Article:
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Havergal BRIAN (1876-1972)
Comedy Overture – The Jolly Miller (1962) [4.42]
Violin Concerto in C major (1934-35) [35.37]
Symphony No.18 (1961) [14.26]
Marat Bisengaliev (violin)
BBC Scottish Symphony Orchestra/Lionel Friend
Recorded in Studio 1, BBC Broadcasting House, Scotland, January 1993
NAXOS 8.557775 [54.45]



I remember reading a review of the Brian Violin Concerto when it was first issued on Marco Polo that claimed it was the greatest such British work ever written – bar none. Out with Elgar, Walton, Britten, Delius, Stevens, Frankel, Moeran, Dyson et al but in with Brian’s 1934 effort. I took it not so much as (insane) critical judgement but more as relief that this Concerto had finally been accorded a commercial release and that adherents no longer needed to listen to their off-air tape of heroic Ralph Holmes in his solo-modified and somewhat solo-simplified performance. And now, as Marco Polo releases appear with such pleasing regularity on Naxos, the constituency for it and its disc-companions should be greater still. We can deflect our thoughts from the long promised symphonic cycle for a moment to savour this re-release from 1993.

The soloist is pitched in right from the start and almost immediately we reach a second subject of delicious lightness and almost insolent simplicity, one that gathers lyrical sweetness. Whatever you may have heard about Brian’s knotty writing in this work don’t for a moment underestimate its sheer lyric generosity, its many moments of expressive reprieve and the touching delicacy of a lot of the writing. Brian’s reputation as monolithic could not be farther from the truth here even in the rather Hindemith-like moments that run as a spine through the first movement; toughness and sweetness in close consort. There are superb moments; that hieratic brass call – Scandinavian – and the accompanied cadenza that ends the first movement with tough bowing, craggy writing and malicious sounding fingering for the soloist Or try the soft lento theme of the slow movement and its subsequent unfolding passacaglia tread, powerful tuttis and the violin lightening the pressure with exquisite tenderness. Some Elgarian influence can be felt throughout and as the slow movement ends (track 12) some Delian textures in the orchestral writing are audible as well. The finale begins with an Elgarian march but the most singular moments are those when the orchestral pizzicati thrum behind the folkloric yearn of the solo violin – or when Brian pushes the soloist ungratefully high in subsequent passages. It imparts a misterioso element to the music, kaleidoscopic and, as ever, Brian’s centre of musical gravity is constantly shifting; his tectonic plates in permanent motion. The finale is especially commanding and virile with its virtuosic cadenza and resurgent orchestral calls full of brass blare and accelerating drama.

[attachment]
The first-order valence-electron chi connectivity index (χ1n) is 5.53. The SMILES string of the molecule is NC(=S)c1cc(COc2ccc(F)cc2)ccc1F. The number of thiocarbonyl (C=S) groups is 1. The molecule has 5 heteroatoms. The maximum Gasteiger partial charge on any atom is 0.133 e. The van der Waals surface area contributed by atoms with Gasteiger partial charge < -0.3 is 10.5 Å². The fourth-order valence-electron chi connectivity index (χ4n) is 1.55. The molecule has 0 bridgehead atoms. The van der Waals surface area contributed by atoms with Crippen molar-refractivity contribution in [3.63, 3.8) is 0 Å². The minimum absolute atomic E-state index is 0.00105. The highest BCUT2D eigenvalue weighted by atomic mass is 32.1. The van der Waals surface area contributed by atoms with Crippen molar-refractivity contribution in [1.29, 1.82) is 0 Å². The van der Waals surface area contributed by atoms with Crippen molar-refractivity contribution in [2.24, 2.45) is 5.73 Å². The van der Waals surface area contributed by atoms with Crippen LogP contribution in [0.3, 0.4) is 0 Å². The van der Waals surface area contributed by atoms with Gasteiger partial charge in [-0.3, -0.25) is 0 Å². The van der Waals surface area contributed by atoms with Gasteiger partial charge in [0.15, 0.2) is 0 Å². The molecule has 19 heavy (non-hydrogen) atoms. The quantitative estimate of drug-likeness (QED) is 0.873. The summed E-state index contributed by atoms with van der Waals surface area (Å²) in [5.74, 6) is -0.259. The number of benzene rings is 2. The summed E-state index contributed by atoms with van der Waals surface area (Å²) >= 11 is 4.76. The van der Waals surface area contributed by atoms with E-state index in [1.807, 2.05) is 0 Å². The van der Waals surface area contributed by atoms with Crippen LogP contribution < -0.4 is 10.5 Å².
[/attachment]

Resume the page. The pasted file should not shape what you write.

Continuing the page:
Coupled with the Concerto is the Comedy overture – The Jolly Miller. This is tinted with comedic light music strains and with flecks of the baroque-folkloric. But Brian doesn’t stint some bold percussive comment and his variation form schema is both knowing and successful. The Eighteenth Symphony dates from 1961. It’s a compact, fourteen-minute work of implacable and driven surety. Even the Adagio is quite terse and tense in a forward moving way – and pits a solo viola against low brass and tolling percussion. Timbres and sonorities are never opaque. The last movement of the three embraces a brassy march and slower more decisively withdrawn material. Once again Brian unleashes percussion and brass – occasionally at wearisome levels – but the ambiguous mid-air ending compels attention – and deserves retrospective probing in the light of what has gone on before.

So it’s a warm welcome to this bargain price reissue. I’ve not yet mentioned the performances. Marat Bisengaliev proves as remarkable as one had remembered in the concerto, bringing intimacy and daemonic control throughout, warmly and sensitively accompanied by Friend and the forces of the BBC Scottish Symphony Orchestra. No caveats.

Jonathan Woolf

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